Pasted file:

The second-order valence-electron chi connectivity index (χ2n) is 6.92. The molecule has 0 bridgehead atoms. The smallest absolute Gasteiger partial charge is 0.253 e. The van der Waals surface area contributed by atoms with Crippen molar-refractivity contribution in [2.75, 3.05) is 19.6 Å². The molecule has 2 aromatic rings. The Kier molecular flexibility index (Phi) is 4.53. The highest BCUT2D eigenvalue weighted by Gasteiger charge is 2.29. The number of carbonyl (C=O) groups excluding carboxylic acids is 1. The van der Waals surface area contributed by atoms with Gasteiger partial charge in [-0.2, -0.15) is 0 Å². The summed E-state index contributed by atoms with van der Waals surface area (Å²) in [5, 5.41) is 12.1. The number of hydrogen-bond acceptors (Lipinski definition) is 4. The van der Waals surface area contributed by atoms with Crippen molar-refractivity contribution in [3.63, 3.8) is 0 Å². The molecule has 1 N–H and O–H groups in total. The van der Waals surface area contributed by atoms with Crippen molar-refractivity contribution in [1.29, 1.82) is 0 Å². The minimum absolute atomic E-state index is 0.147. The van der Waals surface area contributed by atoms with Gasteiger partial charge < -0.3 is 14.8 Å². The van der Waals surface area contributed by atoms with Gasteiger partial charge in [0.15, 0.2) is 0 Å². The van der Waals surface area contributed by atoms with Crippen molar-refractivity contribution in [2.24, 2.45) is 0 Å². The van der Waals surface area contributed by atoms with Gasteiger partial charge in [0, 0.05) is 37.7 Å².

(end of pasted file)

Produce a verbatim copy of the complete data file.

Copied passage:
The second-order valence-electron chi connectivity index (χ2n) is 6.92. The molecule has 0 bridgehead atoms. The smallest absolute Gasteiger partial charge is 0.253 e. The van der Waals surface area contributed by atoms with Crippen molar-refractivity contribution in [2.75, 3.05) is 19.6 Å². The molecule has 2 aromatic rings. The Kier molecular flexibility index (Phi) is 4.53. The highest BCUT2D eigenvalue weighted by Gasteiger charge is 2.29. The number of carbonyl (C=O) groups excluding carboxylic acids is 1. The van der Waals surface area contributed by atoms with Gasteiger partial charge in [-0.2, -0.15) is 0 Å². The summed E-state index contributed by atoms with van der Waals surface area (Å²) in [5, 5.41) is 12.1. The number of hydrogen-bond acceptors (Lipinski definition) is 4. The van der Waals surface area contributed by atoms with Crippen molar-refractivity contribution in [3.63, 3.8) is 0 Å². The molecule has 1 N–H and O–H groups in total. The van der Waals surface area contributed by atoms with Crippen molar-refractivity contribution in [1.29, 1.82) is 0 Å². The minimum absolute atomic E-state index is 0.147. The van der Waals surface area contributed by atoms with Gasteiger partial charge < -0.3 is 14.8 Å². The van der Waals surface area contributed by atoms with Gasteiger partial charge in [0.15, 0.2) is 0 Å². The van der Waals surface area contributed by atoms with Crippen molar-refractivity contribution in [2.24, 2.45) is 0 Å². The van der Waals surface area contributed by atoms with Gasteiger partial charge in [0, 0.05) is 37.7 Å².